Rising income inequality is taking its toll on the subjective wellbeing (SWB) of consumers across the globe. We propose that income inequality’s damaging effect on SWB can be offset if consumers redirect attention from their accumulated material wealth to their most cherished and favored possessions. We have collected preliminary data in 10 countries that show that favorite possessions function as buffers against income inequality whether income inequality is operationalized as subjective, individual-level perceptions or as objective, country-level differences. To follow-up, we are designing a series of laboratory studies to test competing hypotheses, possible boundary conditions, and the underlying psychological mechanism for this effect. We hypothesize that the reason focusing on favorite possessions protects SWB is because the value of favorite possessions is idiosyncratically-derived and thus incommensurable with the value of other people’s possessions. Thus, the feelings of relative deprivation that arise under high income inequality should subside among consumers who focus on their favorite possessions. This should in turn mitigate the negative effect of income inequality on SWB. We further propose to design a longitudinal intervention that trains consumers to attend to their favorite things, and we will test its benefits after a delay.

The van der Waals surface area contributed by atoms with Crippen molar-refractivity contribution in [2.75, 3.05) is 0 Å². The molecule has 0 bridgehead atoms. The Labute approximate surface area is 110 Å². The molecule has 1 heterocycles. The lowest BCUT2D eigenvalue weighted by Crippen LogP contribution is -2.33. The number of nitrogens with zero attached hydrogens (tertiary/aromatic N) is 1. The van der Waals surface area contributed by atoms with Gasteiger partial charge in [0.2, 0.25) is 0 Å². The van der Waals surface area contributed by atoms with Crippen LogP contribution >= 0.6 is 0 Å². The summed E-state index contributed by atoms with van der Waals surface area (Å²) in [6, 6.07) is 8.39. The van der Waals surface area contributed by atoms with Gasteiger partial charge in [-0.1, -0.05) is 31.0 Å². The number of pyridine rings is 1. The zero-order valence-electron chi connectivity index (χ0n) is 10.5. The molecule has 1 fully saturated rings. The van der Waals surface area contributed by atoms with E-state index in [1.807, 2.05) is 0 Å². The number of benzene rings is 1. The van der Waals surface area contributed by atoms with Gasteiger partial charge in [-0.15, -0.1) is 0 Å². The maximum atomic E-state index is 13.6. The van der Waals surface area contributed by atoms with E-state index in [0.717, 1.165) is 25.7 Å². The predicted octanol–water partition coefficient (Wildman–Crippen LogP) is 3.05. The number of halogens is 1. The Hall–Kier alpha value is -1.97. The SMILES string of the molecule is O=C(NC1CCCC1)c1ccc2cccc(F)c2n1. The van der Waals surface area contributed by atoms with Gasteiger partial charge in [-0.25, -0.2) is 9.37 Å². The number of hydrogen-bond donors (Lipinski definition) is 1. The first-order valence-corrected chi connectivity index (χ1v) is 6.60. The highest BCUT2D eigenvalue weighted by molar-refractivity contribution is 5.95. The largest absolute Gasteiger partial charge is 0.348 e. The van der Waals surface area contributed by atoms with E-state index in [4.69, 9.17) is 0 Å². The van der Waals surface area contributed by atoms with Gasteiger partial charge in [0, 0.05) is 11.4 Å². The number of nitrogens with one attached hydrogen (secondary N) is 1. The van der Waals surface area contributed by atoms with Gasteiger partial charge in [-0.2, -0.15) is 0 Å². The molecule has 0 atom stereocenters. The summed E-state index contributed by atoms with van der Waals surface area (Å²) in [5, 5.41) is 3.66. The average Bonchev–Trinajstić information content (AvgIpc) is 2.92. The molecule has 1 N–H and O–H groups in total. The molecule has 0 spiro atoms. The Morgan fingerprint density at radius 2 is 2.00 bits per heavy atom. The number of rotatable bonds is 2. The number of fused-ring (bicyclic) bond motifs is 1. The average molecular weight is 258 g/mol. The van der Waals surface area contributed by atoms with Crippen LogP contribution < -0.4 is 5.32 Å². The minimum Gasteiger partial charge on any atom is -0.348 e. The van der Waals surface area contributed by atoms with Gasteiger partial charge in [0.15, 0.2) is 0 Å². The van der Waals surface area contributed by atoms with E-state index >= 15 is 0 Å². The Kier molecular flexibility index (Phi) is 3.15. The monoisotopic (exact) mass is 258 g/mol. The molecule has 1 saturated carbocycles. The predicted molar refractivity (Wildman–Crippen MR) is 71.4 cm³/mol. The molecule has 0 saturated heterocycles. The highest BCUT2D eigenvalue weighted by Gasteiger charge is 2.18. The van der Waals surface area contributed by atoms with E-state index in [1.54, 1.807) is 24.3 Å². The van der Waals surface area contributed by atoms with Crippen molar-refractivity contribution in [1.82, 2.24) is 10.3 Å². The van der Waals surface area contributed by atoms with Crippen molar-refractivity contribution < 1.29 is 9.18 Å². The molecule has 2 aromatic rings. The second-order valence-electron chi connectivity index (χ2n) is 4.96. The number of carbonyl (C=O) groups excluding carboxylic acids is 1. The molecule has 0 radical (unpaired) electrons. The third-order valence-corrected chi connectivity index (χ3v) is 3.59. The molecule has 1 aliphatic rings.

This project is funded by the HKUST IEMS Research Grants 2019.
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